In Sanaz Toossi’s Pulitzer prize-winning comedy, four students have enrolled on an immersive English language course in Karaj, Iran.

The prospect of gaining a TOFL qualification [Test of English as a Foreign Language] holds tremendous personal significance for each student. There is one rule in this classroom: no Farsi. But at what cost?

Is it possible to immerse yourself in a language without losing your identity? That’s the question that beats at the heart of Toossi’s witty and wise take on cultural assimilation.

Sanaz Toossi's Pulitzer Prize winning play runs at Kiln Theatre until July 6Sanaz Toossi's Pulitzer Prize winning play runs at Kiln Theatre until July 6 (Image: Richard Davenport)

Co produced by the RSC and the Kiln, the play is structured around the weekly lessons, language acquisition forms the content but personal loss is the focus.

The layers in Toossi's writing emerge with impressive delicacy. Characters speak English fluently when they slip [albeit in frustration, oft-times swearing] into Farsi, and in halting English with Persian accents when they are speaking English.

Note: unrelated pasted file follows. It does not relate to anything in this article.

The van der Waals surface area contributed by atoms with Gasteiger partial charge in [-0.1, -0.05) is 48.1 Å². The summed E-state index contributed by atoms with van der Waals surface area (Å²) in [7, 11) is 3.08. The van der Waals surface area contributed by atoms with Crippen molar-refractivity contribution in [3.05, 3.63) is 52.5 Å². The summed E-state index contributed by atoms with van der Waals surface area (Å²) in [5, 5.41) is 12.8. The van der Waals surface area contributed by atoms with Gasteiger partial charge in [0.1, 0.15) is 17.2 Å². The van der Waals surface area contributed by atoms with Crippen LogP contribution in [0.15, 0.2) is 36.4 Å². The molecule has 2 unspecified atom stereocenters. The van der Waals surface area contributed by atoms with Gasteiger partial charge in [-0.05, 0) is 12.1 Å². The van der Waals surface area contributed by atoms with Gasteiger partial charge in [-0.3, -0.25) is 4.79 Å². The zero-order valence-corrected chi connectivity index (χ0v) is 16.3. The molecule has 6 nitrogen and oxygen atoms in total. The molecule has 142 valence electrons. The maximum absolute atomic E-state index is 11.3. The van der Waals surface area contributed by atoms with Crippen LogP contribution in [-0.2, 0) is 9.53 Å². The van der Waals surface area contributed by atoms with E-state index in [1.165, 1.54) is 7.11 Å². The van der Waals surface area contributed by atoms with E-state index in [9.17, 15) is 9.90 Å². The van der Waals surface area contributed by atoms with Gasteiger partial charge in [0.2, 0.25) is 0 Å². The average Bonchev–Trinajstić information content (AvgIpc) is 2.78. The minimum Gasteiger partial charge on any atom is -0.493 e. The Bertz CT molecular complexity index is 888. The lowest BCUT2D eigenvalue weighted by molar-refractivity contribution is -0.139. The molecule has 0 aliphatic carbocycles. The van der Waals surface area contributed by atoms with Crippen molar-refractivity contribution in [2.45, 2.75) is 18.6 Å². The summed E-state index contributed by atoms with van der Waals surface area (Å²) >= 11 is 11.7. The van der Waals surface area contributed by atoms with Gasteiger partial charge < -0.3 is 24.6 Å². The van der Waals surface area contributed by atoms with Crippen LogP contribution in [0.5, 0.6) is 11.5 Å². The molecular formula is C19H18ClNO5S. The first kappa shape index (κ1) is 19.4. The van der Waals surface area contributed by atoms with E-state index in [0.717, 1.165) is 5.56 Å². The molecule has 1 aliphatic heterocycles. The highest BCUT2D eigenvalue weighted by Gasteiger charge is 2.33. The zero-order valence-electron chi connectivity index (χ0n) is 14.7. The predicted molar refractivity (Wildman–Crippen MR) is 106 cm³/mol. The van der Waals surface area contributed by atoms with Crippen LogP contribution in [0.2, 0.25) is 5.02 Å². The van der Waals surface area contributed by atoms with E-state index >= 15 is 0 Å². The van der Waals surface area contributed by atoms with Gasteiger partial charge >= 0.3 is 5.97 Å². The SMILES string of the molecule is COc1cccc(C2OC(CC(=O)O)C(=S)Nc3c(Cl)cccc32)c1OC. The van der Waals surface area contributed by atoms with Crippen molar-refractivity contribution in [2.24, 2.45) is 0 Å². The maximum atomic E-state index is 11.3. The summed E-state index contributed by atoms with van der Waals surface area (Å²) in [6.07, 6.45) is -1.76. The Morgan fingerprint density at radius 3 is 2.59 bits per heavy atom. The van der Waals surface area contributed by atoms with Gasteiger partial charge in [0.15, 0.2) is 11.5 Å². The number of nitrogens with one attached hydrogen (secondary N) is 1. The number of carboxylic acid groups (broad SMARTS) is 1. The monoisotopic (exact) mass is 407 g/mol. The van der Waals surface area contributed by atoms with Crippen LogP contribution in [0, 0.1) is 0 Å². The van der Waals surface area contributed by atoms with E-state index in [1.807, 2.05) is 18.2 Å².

The linguistic shifts are crisp and funny. Director Diyan Zora ensures that tender moments are more than equally weighted. There’s a Chekhovian wistfulness to the characterisation as human detail takes priority over dramatic plotting. 

Sara Hazemi as Goli in EnglishSara Hazemi as Goli in English (Image: Richard Davenport)

The classroom set by Anisha Fields is spot on in its clinical dreariness.

Impassioned teacher Marjan [Nadia Albina] left Manchester after 9 years and now fills that void with Hugh Grant romcoms. Grandmother Roya [Lanna Joffrey] is trying to meet the demands of her son who has moved to Canada and wants her to speak English with her granddaughter, but her defiant ‘show and tell’ choice - playing Persian music - is acutely moving.

For 18-year-old Goli [Sara Hazemi], English represents make-up, international pop and ‘like the water that floats above rice cooking in a pot’ it rises and isn’t burdensome.

Competitive Elham has a place to study medicine in Australia and class heartthrob Omid [Nojan Khazai] admits he knows words like ‘windbreaker,’ because he lived in the states but is cagey about his feelings for Marjan.

Toossi side-steps direct political references and it’s frustrating so little is made of repressive attitudes towards women. But the stress on dramatizing the impossible mix of emotions bound up with wanting a better future and loving your homeland is handled with real sensitivity. 

English runs at Kiln Theatre Kilburn High Road until July 6.